Microsoft Edge vs Chrome – Is Microsoft Edge better than Google Chrome?

Microsoft Edge and Google Chrome, are two of the world’s leading Internet web browsers. Although both these browsers are built on the Chromium baseline, tech enthusiasts have been at it for years determining the better browser.

When it comes to Internet Browsers, there are no surprises that Google Chrome dominates the market. According to Statcounter, Google Chrome contributes to a total share of about 64% whereas the Edge browser merely has around 4%. 

Microsoft Edge

If you take a closer look at Microsoft Edge, you will find that it is almost a replica of the Google Chrome browser. Both these browsers sport the same user interface.

Up until now, Microsoft was banking heavily on Internet Explorer. However, the rising need for faster computing finally had Microsoft pull the plug on Explorer and bring in the Edge browser. 

As we mentioned earlier, Microsoft Edge is based on the Chromium base code due to which it offers performance and the same extensions as that of Google Chrome. 

Meanwhile, the Edge Browser comes with built-in defenses that are automatically activated every time the system detects a malicious website or phishing content.

It natively supports hardware isolation in both Windows 10 and 11 while possessing additional capabilities that protect your system against data loss and so on. Some of the key features of Microsoft Edge are –

  • Collections
  • Vertical Tabs
  • Smart-Copy
  • Tracking Prevention
  • Password Monitor for Password Protection
  • InPrivate Mode
  • Immersive Reader
  • Intelligent Screening

Google Chrome 

No matter how much we try to deny it, Chrome is at the heart of everything we do concerning read-aloud and the Internet. Although Chrome isn’t preinstalled on any desktop, people continue to use Chrome a large amount. 

Taking over from Internet Explorer back in 2008, Chrome’s progress saw it flourish rapidly and go on to become the most widely used browser in the world.

Google was quick to realize that websites tend to act like an application or a program within the web browser. Banking on this, Google unveiled the Chrome browser which is able to natively support this kind of content.

Some of Google Chrome’s key features include –

  • Task Manager
  • Sandboxing
  • Upgraded Tabs
  • Incognito Mode
  • Wide-Scale Integration
  • Powerful Developer Console
  • Database Protector

Maybe the differentiation below could help

1. Features

While Edge’s Immersive Reading feature stands out, Chrome’s Google Drive, Docs, and Translate further add to the user experience. Microsoft’s read-aloud feature automatically stresses out text words so that the reader can read them out loud. Both Google and Edge app stores allow for web extensions

2. Speed & RAM Consumption

At the end of the day, it all comes down to how quick your web browser is and the number of tabs it can withstand at a time. Ultimately, the speed and performance are directly linked to the browser’s RAM management.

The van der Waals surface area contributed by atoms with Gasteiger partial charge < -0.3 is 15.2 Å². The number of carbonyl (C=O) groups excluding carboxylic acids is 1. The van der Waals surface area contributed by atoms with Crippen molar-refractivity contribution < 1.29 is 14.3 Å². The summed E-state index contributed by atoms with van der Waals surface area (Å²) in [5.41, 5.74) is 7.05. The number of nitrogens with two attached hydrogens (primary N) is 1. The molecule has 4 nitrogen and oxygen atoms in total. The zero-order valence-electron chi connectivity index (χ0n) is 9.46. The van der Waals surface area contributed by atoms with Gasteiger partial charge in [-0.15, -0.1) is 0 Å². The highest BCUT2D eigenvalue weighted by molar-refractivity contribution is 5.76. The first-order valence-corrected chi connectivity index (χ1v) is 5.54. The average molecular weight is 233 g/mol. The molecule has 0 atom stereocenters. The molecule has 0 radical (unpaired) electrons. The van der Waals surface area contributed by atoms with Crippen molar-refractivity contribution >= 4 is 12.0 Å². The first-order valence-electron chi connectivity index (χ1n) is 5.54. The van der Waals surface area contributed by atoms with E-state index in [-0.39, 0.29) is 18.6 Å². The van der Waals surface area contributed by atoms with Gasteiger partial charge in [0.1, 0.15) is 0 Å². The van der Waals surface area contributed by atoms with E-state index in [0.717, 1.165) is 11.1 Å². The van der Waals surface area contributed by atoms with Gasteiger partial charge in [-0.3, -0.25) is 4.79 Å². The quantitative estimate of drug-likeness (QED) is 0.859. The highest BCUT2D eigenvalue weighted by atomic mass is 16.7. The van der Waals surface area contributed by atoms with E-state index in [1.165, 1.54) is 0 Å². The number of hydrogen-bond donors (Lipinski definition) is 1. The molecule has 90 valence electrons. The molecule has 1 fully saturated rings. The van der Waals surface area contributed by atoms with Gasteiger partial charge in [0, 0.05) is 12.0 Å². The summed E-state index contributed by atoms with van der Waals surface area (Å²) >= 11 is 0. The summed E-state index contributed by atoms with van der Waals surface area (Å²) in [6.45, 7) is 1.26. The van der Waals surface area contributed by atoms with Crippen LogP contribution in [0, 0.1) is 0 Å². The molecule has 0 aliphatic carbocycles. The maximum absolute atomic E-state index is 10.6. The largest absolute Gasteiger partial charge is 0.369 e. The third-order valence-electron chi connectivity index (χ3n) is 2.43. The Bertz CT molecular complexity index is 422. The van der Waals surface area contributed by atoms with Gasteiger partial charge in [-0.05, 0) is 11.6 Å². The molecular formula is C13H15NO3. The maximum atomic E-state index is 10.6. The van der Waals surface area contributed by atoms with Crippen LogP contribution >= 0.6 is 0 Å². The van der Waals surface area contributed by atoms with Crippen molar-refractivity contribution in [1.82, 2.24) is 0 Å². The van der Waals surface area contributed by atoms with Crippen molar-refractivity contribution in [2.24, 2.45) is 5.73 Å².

Although Google Chrome tends to deliver better and quick performance, it is known for its high CPU usage. As mentioned on Devsjournal, Chrome has high CPU usage because it splits each tab and extensions to individual processes.

With this, it safeguards the users from not having to encounter any problems if any process crashes along the way. 

Meanwhile, the new version of Chrome’s engine has made the Edge browser faster with effective RAM management. Therefore, although Chrome guarantees quick results, it has the highest CPU RAM Consumption. 

3. User Interface

There is very little to separate the two when it comes to the user interface since both these web browsers sport a vaguely similar UI. The Edge’s UI is interactive and allows the user to choose what he wants to see upon launch. To go along with it, Edge also has a sync process and tab management when the browser is processing. 

Meanwhile, the Chrome browser is interactive. But what sets it apart from the Edge browser is the integration of apps. You have the freedom to import data onto Chrome from an external browser. The New Tab Groups Feature comes in handy to group relevant tabs into one particular group. 

4. Platform Support

Microsoft Edge is currently available for Windows 7 and all the above versions. In addition, it is also present on macOS 10.12, iOS 11, and all the above versions. Meanwhile, there is a Linux preview currently under development which will further add support to OS such as Ubuntu, Fedora, OpenSUSE, and more.

In terms of Chrome, the Google Browser is also available for Windows 7 and above, macOS 10.10, iOS 12, and up. It also supports Android 5.0+, Ubuntu, Debian, Fedor, and Open SUSE.

5. Security and Privacy

In a way, both these browsers offer the highest level of security and privacy when it comes to data browsing. Microsoft maintains a good track record of not having any problems when it comes to browser security and privacy. Edge’s Intelligent Screening System protects the user’s browser database at all times. 

Meanwhile, Chrome has a Database Protector that automatically detects and alerts the user every time it encounters a malicious site or phishing content.

However, chrome isn’t the best since it uses the user information to automatically direct the user to relevant ads. For storage space for cookies, it allows the users to limit trackers and firewalls.

6. Extensions

Any browser that comes with widespread extension support can be deemed a good browser. Given the number of improvements Microsoft has made, all Chrome extensions are now available on Edge.

However, it still lacks some of the key features which can make navigation a bit difficult for the user. Meanwhile, there are tons of extensions to choose from in the Google Library. All these applications are interlinked and united under one bracket within the browser itself.